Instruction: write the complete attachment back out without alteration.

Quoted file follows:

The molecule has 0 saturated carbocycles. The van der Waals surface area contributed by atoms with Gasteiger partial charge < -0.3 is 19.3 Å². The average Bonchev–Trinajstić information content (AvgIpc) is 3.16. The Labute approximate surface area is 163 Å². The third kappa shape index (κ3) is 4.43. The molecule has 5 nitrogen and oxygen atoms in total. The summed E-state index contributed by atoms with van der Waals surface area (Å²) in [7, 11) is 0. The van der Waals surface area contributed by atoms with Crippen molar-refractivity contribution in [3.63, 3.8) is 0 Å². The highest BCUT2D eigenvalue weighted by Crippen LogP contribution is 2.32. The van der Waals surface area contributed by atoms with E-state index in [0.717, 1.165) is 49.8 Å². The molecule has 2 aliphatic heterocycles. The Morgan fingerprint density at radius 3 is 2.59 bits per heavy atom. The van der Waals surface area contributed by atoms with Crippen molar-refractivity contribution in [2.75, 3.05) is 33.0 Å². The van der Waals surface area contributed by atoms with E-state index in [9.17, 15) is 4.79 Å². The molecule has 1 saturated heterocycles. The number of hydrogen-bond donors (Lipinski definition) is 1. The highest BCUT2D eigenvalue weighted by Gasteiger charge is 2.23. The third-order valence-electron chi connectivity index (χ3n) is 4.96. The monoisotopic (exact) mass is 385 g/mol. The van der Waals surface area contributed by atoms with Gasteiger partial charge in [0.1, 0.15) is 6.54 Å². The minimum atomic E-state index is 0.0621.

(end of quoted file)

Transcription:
The molecule has 0 saturated carbocycles. The van der Waals surface area contributed by atoms with Gasteiger partial charge < -0.3 is 19.3 Å². The average Bonchev–Trinajstić information content (AvgIpc) is 3.16. The Labute approximate surface area is 163 Å². The third kappa shape index (κ3) is 4.43. The molecule has 5 nitrogen and oxygen atoms in total. The summed E-state index contributed by atoms with van der Waals surface area (Å²) in [7, 11) is 0. The van der Waals surface area contributed by atoms with Crippen molar-refractivity contribution in [3.63, 3.8) is 0 Å². The highest BCUT2D eigenvalue weighted by Crippen LogP contribution is 2.32. The van der Waals surface area contributed by atoms with E-state index in [0.717, 1.165) is 49.8 Å². The molecule has 2 aliphatic heterocycles. The Morgan fingerprint density at radius 3 is 2.59 bits per heavy atom. The van der Waals surface area contributed by atoms with Crippen molar-refractivity contribution in [2.75, 3.05) is 33.0 Å². The van der Waals surface area contributed by atoms with E-state index in [9.17, 15) is 4.79 Å². The molecule has 1 saturated heterocycles. The number of hydrogen-bond donors (Lipinski definition) is 1. The highest BCUT2D eigenvalue weighted by Gasteiger charge is 2.23. The third-order valence-electron chi connectivity index (χ3n) is 4.96. The monoisotopic (exact) mass is 385 g/mol. The van der Waals surface area contributed by atoms with Gasteiger partial charge in [0.1, 0.15) is 6.54 Å². The minimum atomic E-state index is 0.0621.